Mini Marvel

Britain's favourite little car is 40 this month, but much has changed since Alec Issigonis scribbled his famous design on the back of a fag packet. Who would have thought the tiny motor that defined the Sixties would end up very big in Japan?
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There is something discomfiting about the fact that we now make the Mini almost exclusively for Japan. It's like discovering that London Bridge is actually in an American desert, or that the Royal Family are of German descent. Surely the Mini, like ice-cream vans and traffic cones, is a part of the British roadscape fabric? Isn't it?

Well, not now. These days, nine cars are assembled each working hour at Rover's ageing Birmingham factory - and almost every one of them is then boarded on to a cargo boat bound for Tokyo, where the Mini continues to be the best-selling British car. As the Mini approaches its 40th birthday, on 26 August, it is sad to relate that it is this trade alone that keeps the Longbridge production line rolling.

"The fact is that, for Japanese people who love cars, owning a Mini is the fulfilment of a dream," says David Blume, who as the president of Rover Japan is the man largely responsible for the car's survival. Sixteen years ago he was sent to Japan to sort out the company's chaotic sales network there. Private importers were doing a roaring Mini trade, so Blume introduced the car officially in 1985. Within months, he'd sold 1,500 Minis to a clique of fanatics; today, he sells about 8,000 of the cars every year.

Back in this country, meanwhile - as enthusiasts prepare to invade Silverstone on 21-22 August to pay tribute to the classic Mini - designers are helping to shape a "new" version that will, it is hoped, drag the little car into the 21st century, and re-establish its popularity among buyers on this side of the world.

The irony, of course, is that car design today is all about teamwork and technology, consensus and computers. Yet the Mini, probably the most significant car design ever, made it from one man's sketch on the back of a fag packet to showroom reality in less than 36 months.

The 1956 fuel crisis was the catalyst. Public panic over petrol rationing had been answered by a succession of appalling, hastily designed "bubble" cars. The boss of the British Motor Corporation, Sir Leonard Lord, knew that there must be an alternative, and in a move that turned out to be a masterstroke he re-hired Alec Issigonis, the prickly, 51-year-old Anglo- Greek engineer who had previously been responsible for BMC's popular Morris Minor. Issigonis accepted the post of chief engineer, on condition that he could do exactly what he wanted.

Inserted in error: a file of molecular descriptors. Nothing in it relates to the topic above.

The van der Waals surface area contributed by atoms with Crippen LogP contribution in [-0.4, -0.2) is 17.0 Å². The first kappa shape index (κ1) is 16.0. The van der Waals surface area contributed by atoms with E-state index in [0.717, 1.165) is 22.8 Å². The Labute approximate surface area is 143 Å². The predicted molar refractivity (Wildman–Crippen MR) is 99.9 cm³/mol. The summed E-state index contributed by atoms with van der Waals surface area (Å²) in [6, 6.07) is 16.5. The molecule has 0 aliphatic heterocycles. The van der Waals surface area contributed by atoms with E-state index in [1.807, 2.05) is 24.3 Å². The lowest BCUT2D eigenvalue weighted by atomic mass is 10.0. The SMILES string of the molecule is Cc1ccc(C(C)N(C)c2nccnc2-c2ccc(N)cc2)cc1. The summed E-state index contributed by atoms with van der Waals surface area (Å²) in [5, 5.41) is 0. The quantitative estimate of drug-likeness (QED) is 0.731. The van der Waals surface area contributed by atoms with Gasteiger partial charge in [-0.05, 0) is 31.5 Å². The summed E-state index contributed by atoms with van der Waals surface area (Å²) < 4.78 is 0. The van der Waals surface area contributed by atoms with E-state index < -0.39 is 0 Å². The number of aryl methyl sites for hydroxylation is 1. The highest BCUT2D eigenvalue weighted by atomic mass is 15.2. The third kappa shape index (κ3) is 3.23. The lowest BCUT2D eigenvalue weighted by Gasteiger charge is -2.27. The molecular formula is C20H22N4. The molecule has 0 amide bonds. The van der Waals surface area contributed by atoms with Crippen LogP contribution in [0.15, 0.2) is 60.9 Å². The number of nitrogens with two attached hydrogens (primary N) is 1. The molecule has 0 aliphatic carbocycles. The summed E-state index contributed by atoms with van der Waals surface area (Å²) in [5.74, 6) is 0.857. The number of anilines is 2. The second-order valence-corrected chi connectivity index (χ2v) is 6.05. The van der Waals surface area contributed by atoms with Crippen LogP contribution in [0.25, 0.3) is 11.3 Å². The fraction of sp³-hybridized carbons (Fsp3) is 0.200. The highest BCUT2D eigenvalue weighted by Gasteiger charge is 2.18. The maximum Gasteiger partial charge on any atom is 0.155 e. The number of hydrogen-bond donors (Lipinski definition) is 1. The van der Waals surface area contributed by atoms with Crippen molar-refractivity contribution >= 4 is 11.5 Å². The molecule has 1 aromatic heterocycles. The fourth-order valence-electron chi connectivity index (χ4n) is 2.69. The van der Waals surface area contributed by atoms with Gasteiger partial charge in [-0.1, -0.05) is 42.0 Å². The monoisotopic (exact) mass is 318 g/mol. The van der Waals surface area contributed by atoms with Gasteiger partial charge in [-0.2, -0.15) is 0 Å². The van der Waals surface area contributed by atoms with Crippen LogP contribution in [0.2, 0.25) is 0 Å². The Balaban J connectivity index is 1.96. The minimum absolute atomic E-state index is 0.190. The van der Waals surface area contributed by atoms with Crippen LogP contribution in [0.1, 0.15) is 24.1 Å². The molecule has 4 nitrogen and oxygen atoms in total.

Issigonis was a man used to getting his own way. He had worked almost single-handedly on the Minor, often during wartime blackouts, before being lured away to the luxury car-maker Alvis. And once he had garnered his reputation for being "right" about things, it often took just a thumbnail sketch and a carefully worded argument to wow a weary motor executive into committing to whatever he proposed.

The Mini took shape rapidly during 1957 around Issigonis's ground-breaking concept. He planned the smallest possible economy car that could carry four adults in comfort, siting the gearbox under the engine instead of behind it, using front-wheel drive, and mounting the engine across the front of the car. Tiny, specially made wheels and tyres, and space-saving rubber-cone suspension, were part of the package too. The whole thing came out at just 10 feet long. And the shape of the car? Well, the shape just sort of happened.

"This will cost millions of pounds to make," admitted a pensive Issigonis, when Lord tried out the prototype.

"Don't you worry about that," the boss bellowed, slapping his designer on the back. "I'll sign the cheques; you get on with getting the thing to work."

The Mini was at last revealed to the public in August 1959. It was badged Austin Mini Seven or Morris Mini-Minor, and the price was an unfeasibly cheap pounds 496. Despite cost-trimming measures, including sliding windows and the famous external body-welds, the car is thought to have been a drain on the BMC's resources for the first nine years of its life. Otherwise, it was the perfect reflection of its designer's vision.